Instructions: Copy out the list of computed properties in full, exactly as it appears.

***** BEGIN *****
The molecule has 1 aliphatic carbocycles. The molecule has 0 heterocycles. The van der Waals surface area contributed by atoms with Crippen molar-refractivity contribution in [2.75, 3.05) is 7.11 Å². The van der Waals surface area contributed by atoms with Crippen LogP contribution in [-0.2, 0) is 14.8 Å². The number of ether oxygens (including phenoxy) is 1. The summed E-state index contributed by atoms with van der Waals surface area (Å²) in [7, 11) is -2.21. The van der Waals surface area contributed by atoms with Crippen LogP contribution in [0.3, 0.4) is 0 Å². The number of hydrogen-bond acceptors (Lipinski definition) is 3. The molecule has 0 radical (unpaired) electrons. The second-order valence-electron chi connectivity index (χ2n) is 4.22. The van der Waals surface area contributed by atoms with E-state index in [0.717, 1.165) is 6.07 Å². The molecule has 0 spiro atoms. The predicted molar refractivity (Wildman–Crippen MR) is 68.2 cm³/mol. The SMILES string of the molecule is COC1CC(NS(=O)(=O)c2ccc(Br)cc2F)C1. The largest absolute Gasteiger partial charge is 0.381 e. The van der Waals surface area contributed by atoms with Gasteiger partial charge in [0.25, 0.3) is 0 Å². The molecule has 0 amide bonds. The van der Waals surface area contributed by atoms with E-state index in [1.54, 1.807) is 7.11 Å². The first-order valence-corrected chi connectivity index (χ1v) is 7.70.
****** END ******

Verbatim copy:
The molecule has 1 aliphatic carbocycles. The molecule has 0 heterocycles. The van der Waals surface area contributed by atoms with Crippen molar-refractivity contribution in [2.75, 3.05) is 7.11 Å². The van der Waals surface area contributed by atoms with Crippen LogP contribution in [-0.2, 0) is 14.8 Å². The number of ether oxygens (including phenoxy) is 1. The summed E-state index contributed by atoms with van der Waals surface area (Å²) in [7, 11) is -2.21. The van der Waals surface area contributed by atoms with Crippen LogP contribution in [0.3, 0.4) is 0 Å². The number of hydrogen-bond acceptors (Lipinski definition) is 3. The molecule has 0 radical (unpaired) electrons. The second-order valence-electron chi connectivity index (χ2n) is 4.22. The van der Waals surface area contributed by atoms with E-state index in [0.717, 1.165) is 6.07 Å². The molecule has 0 spiro atoms. The predicted molar refractivity (Wildman–Crippen MR) is 68.2 cm³/mol. The SMILES string of the molecule is COC1CC(NS(=O)(=O)c2ccc(Br)cc2F)C1. The largest absolute Gasteiger partial charge is 0.381 e. The van der Waals surface area contributed by atoms with Gasteiger partial charge in [0.25, 0.3) is 0 Å². The molecule has 0 amide bonds. The van der Waals surface area contributed by atoms with E-state index in [1.54, 1.807) is 7.11 Å². The first-order valence-corrected chi connectivity index (χ1v) is 7.70.